Kalamazoo one year later: Anatomy of a tar sands spill

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Photo of Kalamazoo River taken on July 19, 2011 courtesy of Beth Wallace at the National Wildlife Foundation

A year-long effort to clean up the largest tar sands spill in U.S. history has established one thing – raw tar sands crude is unlike anything we’ve had in our pipelines before.  Last year, Enbridge’s Lakehead pipeline spilled over 840,000 gallons of raw tar sands into the Kalamazoo River watershed. Since then, the Environmental Protection Agency (EPA) has been struggling to deal with the new challenges that a tar sands spill present. EPA originally set a September 2010 deadline to clean up the spill. Ten months later, EPA officials now say that a full cleanup could take years. The Kalamazoo spill is a stark warning of the risks that TransCanada’s proposed Keystone XL tar sands pipeline poses to the Yellowstone River, the Ogallala Aquifer and the nearly two thousand other rivers, streams and water bodies that it would cross.

Raw tar sands bitumen is nearly solid at room temperature and must be diluted with toxic natural gas liquids to create the thick sludge that travels in high pressure pipelines. This sludge is between fifty and seventy times as thick as conventional crude oil. When spilled, the light natural gas liquid in the tar sands vaporizes, creating a toxic flammable gas that poses a health hazard to emergency responders and nearby landowners. The bitumen, which is heavier than water, sinks into rivers and mixes with sediments.  Bitumen contains significantly more heavy metals than conventional crudes and does not biodegrade.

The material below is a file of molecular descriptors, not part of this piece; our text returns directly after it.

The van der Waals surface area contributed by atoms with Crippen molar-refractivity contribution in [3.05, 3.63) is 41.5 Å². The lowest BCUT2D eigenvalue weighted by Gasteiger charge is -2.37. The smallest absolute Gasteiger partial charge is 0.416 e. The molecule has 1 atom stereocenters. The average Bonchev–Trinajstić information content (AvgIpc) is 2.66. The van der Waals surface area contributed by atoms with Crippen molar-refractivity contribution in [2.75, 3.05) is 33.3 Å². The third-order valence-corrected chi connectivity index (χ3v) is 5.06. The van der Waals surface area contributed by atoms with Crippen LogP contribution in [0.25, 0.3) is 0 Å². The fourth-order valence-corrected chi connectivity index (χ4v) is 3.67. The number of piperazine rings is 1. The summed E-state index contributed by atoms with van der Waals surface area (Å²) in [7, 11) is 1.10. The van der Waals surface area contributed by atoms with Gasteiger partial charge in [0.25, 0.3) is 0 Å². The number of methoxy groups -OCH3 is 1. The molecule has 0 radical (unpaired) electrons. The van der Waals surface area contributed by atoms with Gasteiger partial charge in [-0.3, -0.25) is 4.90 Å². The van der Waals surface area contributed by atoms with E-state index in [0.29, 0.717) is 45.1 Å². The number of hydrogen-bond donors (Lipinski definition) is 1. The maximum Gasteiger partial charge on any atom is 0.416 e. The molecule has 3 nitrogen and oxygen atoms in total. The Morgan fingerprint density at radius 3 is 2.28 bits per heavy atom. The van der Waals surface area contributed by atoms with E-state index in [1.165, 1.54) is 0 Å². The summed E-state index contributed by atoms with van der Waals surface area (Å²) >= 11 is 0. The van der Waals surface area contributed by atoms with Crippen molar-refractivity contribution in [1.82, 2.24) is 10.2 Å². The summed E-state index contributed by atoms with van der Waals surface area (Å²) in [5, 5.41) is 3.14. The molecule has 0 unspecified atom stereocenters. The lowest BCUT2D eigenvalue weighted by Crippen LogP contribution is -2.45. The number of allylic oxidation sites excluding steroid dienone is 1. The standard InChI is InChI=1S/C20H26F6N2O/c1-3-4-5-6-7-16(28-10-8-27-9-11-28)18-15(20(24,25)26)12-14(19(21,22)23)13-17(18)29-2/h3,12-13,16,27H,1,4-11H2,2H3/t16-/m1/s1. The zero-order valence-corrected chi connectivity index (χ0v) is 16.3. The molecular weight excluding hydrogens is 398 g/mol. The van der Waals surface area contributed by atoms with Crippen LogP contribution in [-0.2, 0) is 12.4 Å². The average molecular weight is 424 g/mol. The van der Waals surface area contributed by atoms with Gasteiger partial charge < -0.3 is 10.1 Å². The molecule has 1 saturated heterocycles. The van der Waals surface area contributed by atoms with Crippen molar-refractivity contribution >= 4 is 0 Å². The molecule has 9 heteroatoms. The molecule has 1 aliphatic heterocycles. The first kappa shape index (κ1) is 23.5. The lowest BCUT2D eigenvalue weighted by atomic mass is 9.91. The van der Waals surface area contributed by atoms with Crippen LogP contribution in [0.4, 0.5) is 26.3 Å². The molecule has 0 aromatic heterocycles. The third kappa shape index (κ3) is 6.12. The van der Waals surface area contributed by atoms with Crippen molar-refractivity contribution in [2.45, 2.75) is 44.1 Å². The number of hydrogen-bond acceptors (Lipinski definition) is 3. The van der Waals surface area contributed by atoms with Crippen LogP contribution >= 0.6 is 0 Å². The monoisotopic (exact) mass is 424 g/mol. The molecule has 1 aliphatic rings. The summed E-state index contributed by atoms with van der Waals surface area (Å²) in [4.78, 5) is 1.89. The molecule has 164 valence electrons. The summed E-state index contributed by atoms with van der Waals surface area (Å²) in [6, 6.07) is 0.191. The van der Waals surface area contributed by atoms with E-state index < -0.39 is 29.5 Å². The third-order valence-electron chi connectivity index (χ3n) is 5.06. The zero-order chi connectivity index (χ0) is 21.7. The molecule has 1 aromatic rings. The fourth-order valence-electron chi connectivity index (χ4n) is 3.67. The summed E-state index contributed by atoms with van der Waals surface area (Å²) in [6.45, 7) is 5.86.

What is the status of the spill? Cleanup crews have recovered 766,000 gallons of tar sands crude oil, 113,000 cubic yards of contaminated soil and debris, and over 15 million gallons of oily water so far. Despite all of this work, over 200 acres are still contaminated with tar sands oil. Much of this is in the form of submerged oil that has contaminated the beds of Talmadge Creek, Morrow Lake and the Kalamazoo River.

Conventional spill response measures cannot recover this submerged oil. EPA has been forced to improvise, using extreme measures like chain dragging riverbeds to get submerged oil into the water where it can be recovered.

EPA’s on-site spill coordinator Mark Durno summed it up, “Where we thought we might be winding down our piece of the response, we’re actually ramping back up. The submerged oil is a real story -- it’s a real eye-opener. … In larger spills we’ve dealt with before, we haven’t seen nearly this footprint of submerged oil, if we’ve seen any at all.”

On the anniversary of the worst tar sand spill in U.S. history, the House of Representatives is considering a measure that would expedite the approval of the Keystone XL tar sands pipeline. Congress is considering this bill despite being told by the Administrator of the Pipeline and Hazardous Materials Safety Administration (PHMSA) that there were no regulations in place to ensure the safety of tar sands pipelines. Meanwhile, the State Department’s latest environmental review of Keystone XL assumes that tar sands crude will behave like conventional crude when spilled.

A year after the Kalamazoo spill, the Obama Administration should know better.

Photo of Kalamazoo River taken on July 19, 2011 courtesy of Beth Wallace at the National Wildlife Foundation

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